De Paula has been a name that’s been well known among those who cover international prospects for almost five years now. In the summer of 2008, then known as 16-year old Rafael De Paula Figueroa, he did not show enough in workouts to get a contract to his liking. However, when his velocity shot up from the high-80′s to the mid-90′s by early 2009, teams came knocking in droves. Yet still, no contract. In May 2009, it was reported by Baseball America, that the 17-year old Figueroa had been suspended for one year by Major League Baseball for providing a false identity. He re-emerged in 2010 as the now 19-year old Jose Rafael De Paula, but with the same electric fastball that drew scouts to him the prior year.
Almonte has been the recipient of some buzz recently, with Jason Parks of Baseball Prospectus reiterating that he’d prefer the 20-year old to former first round pick Kyle Zimmer recently. Almonte goes after hitters with a plus fastball. It arrives in the low to mid 90s but hitters don’t seem to pick it up all that well. The fastball is good, but the change up is Almonte’s bread and butter, with good separation from the fastball, arm speed and movement. He’ll throw both a slider and a curve, but neither pitch has declared itself the go-to breaking ball just yet. He’s got lots of development left in front of him, but he’s an exciting arm.
As I hinted at in yesterday’s post on the updated Top 500 Dynasty League Rankings, Ben, Craig and I sat down to “record” the latest PFYE on the subject at hand. So for your amusement, we talked over gchat for almost an hour and a half about what we’ve liked and not liked so far during the 2013 season–along with some tough decisions to be made. The following conversation has not been edited, abridged or otherwise touched (besides cleaning up our names and the formatting so that it’s easier to read).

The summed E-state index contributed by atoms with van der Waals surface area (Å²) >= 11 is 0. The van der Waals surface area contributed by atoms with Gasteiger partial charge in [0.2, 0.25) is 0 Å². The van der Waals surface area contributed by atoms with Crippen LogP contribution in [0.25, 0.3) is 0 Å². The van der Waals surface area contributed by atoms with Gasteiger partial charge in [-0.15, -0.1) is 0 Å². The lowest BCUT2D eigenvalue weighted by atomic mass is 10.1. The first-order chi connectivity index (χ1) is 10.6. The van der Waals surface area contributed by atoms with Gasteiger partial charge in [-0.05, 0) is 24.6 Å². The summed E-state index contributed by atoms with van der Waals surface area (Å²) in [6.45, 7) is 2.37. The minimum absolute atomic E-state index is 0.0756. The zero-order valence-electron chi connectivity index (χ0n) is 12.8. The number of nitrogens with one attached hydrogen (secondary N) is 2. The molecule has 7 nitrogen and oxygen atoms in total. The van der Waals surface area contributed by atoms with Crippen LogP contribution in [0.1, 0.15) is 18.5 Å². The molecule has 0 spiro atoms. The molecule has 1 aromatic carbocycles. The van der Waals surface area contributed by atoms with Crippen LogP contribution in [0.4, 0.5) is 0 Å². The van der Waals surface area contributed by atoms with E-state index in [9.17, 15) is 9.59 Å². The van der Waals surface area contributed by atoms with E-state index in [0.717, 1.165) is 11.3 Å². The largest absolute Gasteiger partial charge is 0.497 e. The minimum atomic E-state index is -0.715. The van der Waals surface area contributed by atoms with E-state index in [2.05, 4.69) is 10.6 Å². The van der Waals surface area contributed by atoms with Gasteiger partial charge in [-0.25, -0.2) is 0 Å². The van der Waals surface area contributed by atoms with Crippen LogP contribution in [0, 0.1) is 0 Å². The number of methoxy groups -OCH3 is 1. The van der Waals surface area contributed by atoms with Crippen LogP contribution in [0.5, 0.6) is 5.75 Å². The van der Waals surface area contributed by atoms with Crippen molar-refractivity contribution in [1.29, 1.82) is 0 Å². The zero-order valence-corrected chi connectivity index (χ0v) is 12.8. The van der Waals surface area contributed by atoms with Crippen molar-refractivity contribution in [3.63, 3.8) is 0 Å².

Without any further introduction (because this post is long enough as is), I present to you the Episode 2 of A Podcast For Your Eyes.
Bret: i’m back, babydoll!
Craig: BRETTY WESTSIDE
Bret: so you guys ready to kick this thing off?
Craig: as long as you’re not being Lucy to our Charlie Brown, yes.
Ben: i am prepared.
Craig: but seriously I just logged off twitter, so yes I’m ready
He who is resistant to change is destined to perish.
On one hand, it’s so simple. The whole off-season we build value-based mausoleums around all of these players, as time stands still long enough for us to construct them. But the only problem with that is that these players are not dead–they are, in fact, very alive. As as soon as you think you’ve built the perfect chamber, with statistics and narratives covering the walls, things begin to change. Quickly. And as dynasty league owners, it’s even more important to separate the signal from the noise when it comes to early season performance. If we wait too long to notice real changes, or if we refuse to accept the ones which are in front of us, it can derail a team off its course for years. So it’s in our best interest not to have static valuations, and part of that comes from placing a higher value on current season production. The future is great, but current production is king. So when Jose Reyes is out for two months, not only does his redraft league value go down, but his dynasty value does as well. Just not as much, since it’s unlikely to be something that will affect him long-term.
The risers on this list are sure to catch your attention, and in fact, there are 20 players who have jumped more than 100 spots in the rankings (including those who weren’t ranked in the top-500 last time around. Many are names which will not surprise you, like Carlos Gomez, Chris Davis and Josh Donaldson–but the important thing to note is that they are based on skill-set improvements which can be sustainable. On the other hand, you’ll find 17 players who dropped 100 spots or more, and those are even easier to spot. The vast majority of these are either older pitchers who have undergone surgery or players (closers-slash-otherwise) who have lost their roles. You won’t find healthy players drop very far based solely on performance, except in extreme circumstances. That tends to be more of a slow burn.